Bombay High Court Mithailal Jagram Gupta-vs-State Of Maharashtra on 17 December, 2002
Equivalent citations:2003 (2) ALD Cri 35, 2002 BomCR Cri
Bench: V Tahilramani
V.K. Tahilramani, J.
1. The appellant has preferred this appeal through jail against the judgment and order dated 17-5-2002 passed by the IIIrd Ad-hoc Additional Sessions Judge, Thane. The said judgment and order is passed in Sessions Case No. 397/99. By the said judgment and order, the appellant came to be convicted under Section 498A, Indian Penal Code and sentenced to suffer R.I. for 3 years and fine of Rs. 3000/- i.d. S.I. for one year. He was also convicted for the offence punishable under Section 306 Indian Penal Code and sentenced to suffer R.I. for 5 years and fine of Rs. 5000/- i.d. S. I. for one year. Both the sentences to run concurrently.
2. It is the prosecution case that the appellant was married to Pushpa (deceased) on 26-10-1998. After the marriage, the appellant started suspecting the character of his wife and hence, he started ill-treating her and harassing her. This fact was disclosed by Pushpa to the complainant who is her brother i.e. Kamlakant Gupta (PW 1) as well as PW 2 Madhuri Gupta who is the wife of Kamlakant Gupta.
On 20-2-1999, the appellant informed the complainant on the phone to take back Pushpa immediately as he is not willing to co-habit with her. The complainant and his wife and some other relations went to the house of the appellant. At that time, the appellant asked them to take back Pushpa with them as she used to leave the house without his consent and she might have been wandered with someone as she had slept with someone prior to his marriage with Pushpa. Complainant and others tried to convince the accused and they came back to their house leaving Pushpa at the house of the appellant. Some days thereafter, the complainant was informed that Pushpa committed suicide in the house of appellant by hanging herself. When the complainant, his wife and others reached the house of the appellant, panchnama was going on. It appears that on the night of the incident i.e. 20-2-1999 itself, the accused had informed about the death of wife by lodging report on the basis of which A. D. R. No. 16/99 had been registered. The concerned I.O. recorded the statement of the relatives of the deceased on 21-2-1999. On the basis of the report of the complainant, C.R.No. I-59/99 came to be lodged for the offence punishable under Sections 498A and 306 Indian Penal Code. The appellant came to be arrested on 23-2-1999.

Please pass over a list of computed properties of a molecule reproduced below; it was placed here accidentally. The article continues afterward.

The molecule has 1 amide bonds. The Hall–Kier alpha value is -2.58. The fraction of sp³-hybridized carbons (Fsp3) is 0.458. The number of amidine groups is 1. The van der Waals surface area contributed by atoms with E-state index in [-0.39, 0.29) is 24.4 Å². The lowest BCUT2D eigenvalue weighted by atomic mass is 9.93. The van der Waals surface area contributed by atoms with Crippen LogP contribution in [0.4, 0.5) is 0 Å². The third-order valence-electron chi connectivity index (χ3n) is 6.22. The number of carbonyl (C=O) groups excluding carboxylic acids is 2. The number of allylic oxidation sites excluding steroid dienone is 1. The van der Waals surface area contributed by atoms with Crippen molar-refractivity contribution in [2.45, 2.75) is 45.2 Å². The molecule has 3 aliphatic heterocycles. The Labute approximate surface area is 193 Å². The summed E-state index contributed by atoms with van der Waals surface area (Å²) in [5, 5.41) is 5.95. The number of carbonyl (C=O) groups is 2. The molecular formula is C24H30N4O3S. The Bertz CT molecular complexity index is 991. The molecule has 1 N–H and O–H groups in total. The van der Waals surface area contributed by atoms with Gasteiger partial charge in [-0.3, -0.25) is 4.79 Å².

3. Thereafter, in due course, the trial commenced. The charge came to be framed under Sections 498A and 306, Indian Penal Code and at the end of the trial, the appellant came to be convicted under Sections 498A and 306, Indian Penal Code as stated above. Hence, this appeal.